When something goes wrong with your GE washer, it may display an error code. Don’t panic — this doesn’t mean you need to fork out hundreds to buy a machine. There are some simple ways to resolve the issue.
We’ll walk you through various GE washer error codes, what they mean and how you can attempt to fix the problem.
Keep reading for our top troubleshooting tips.
- GE washer error codes help identify issues with the machine, such as filling problems, motor issues, and sensor errors.
- Fixing issues may involve checking water supply, clearing clogs, or inspecting wiring and components for damage.
- To clear error codes, press and hold the power button, unplug the machine, and run a wash cycle to ensure it works properly.
- GE washing machines typically last between eight and 14 years, depending on usage and maintenance.
How Do I Find the Error Code on My GE Washer?
- Unplug the machine: Unplug the machine from the electrical outlet for one minute.
- Resume power: Plug the machine back in and open and close the lid six times within 12 seconds. Note that the lid must be opened at least two inches for this step to work. Close the lid all the way each time. This works for most GE washers, including Deep Fill models.
- Press a combination of buttons: The machine is now set so you can bring up the error code. Press “signal” then “delay start”, then “signal” then “delay start” quickly. The error code will now appear.
Front Load GE Washer Codes
Let’s walk through the list of GE washer fault codes, what they each mean and how you can fix them. Most of these can be resolved quickly at home without needing to call a professional.
We’ll start with front load GE washers (such as the Profile model) before going to top load GE washing machine error codes.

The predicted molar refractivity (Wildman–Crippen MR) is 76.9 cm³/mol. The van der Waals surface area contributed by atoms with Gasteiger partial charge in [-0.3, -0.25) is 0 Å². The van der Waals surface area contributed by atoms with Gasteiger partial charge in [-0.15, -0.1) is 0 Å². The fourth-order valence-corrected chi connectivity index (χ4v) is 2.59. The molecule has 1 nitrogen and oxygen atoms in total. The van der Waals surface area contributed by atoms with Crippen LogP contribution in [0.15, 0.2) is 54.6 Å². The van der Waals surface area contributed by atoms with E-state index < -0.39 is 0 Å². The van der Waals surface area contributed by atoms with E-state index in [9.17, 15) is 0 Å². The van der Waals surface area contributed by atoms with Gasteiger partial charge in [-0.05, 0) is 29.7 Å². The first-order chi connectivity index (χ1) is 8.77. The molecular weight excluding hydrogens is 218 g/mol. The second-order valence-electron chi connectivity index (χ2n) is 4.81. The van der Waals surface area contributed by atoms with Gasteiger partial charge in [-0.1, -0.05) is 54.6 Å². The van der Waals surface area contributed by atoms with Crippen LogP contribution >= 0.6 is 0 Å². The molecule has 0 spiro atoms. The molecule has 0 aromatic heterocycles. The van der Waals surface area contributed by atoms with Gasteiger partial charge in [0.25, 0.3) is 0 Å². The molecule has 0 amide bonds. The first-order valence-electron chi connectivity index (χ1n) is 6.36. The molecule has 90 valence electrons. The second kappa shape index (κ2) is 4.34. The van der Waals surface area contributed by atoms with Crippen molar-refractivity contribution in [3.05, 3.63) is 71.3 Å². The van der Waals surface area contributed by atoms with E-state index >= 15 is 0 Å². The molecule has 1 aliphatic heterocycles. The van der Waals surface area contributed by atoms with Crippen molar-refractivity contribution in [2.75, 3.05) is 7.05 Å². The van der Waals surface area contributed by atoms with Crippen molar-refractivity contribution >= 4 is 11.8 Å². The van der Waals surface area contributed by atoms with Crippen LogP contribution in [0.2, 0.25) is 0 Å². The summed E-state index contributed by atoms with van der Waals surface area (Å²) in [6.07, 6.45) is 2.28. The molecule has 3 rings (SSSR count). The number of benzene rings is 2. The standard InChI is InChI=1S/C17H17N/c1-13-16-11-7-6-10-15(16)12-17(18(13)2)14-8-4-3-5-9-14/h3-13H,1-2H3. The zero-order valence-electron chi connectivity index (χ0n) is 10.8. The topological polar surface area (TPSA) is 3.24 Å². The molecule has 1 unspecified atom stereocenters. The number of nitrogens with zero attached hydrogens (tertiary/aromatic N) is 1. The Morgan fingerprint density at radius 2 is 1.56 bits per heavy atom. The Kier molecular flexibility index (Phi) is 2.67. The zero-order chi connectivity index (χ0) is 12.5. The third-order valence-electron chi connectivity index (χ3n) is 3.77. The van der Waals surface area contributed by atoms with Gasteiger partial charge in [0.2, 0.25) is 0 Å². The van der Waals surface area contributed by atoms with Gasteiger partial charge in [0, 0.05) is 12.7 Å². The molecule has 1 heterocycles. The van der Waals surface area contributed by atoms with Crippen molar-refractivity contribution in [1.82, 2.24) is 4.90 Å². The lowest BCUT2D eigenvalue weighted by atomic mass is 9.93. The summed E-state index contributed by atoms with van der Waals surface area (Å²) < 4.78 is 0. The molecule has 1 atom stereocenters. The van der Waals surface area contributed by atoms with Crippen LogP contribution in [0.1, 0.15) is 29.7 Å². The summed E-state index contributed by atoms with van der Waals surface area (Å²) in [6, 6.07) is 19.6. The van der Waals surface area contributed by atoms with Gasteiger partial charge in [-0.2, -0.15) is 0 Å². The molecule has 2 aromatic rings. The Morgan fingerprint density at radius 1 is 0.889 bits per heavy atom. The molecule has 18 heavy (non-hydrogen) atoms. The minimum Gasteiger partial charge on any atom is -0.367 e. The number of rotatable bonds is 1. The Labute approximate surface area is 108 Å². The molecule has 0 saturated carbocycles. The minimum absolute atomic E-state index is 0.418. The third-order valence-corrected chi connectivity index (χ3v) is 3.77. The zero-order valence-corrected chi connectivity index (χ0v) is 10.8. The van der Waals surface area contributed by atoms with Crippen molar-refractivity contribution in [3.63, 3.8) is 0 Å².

While we’re discussing front and top load machines, you may have different error codes if you have a stackable washer and dryer. Refer to your user manual for help.
What It Means: The washing machine is not filling or is filling too slowly (exceeding eight minutes).
How to Fix It: Ensure the water supply is on. Then ensure that the water valves are connected to the inlet hoses and are open. Try turning the water off and on again. If this doesn’t work, check that the water line isn’t frozen. Lastly, inspect the hose for kinks or clogs. You should try to replace the hose every five years.
What It Means: The flood protection drain is activated. The washer has detected an overflow.
How to Fix It: Try resetting the machine or retrying the washing cycle before moving on to the next steps. If that doesn’t work, check the water valves or water level. Faults or a poor water level can cause this code. If the water valve is at fault, you’ll see water getting into the machine even when it’s off. But if that’s not the cause, you can perform the water level control test via the machine’s service mode.
Code E38 or E39
What It Means: The detergent dispenser is malfunctioning.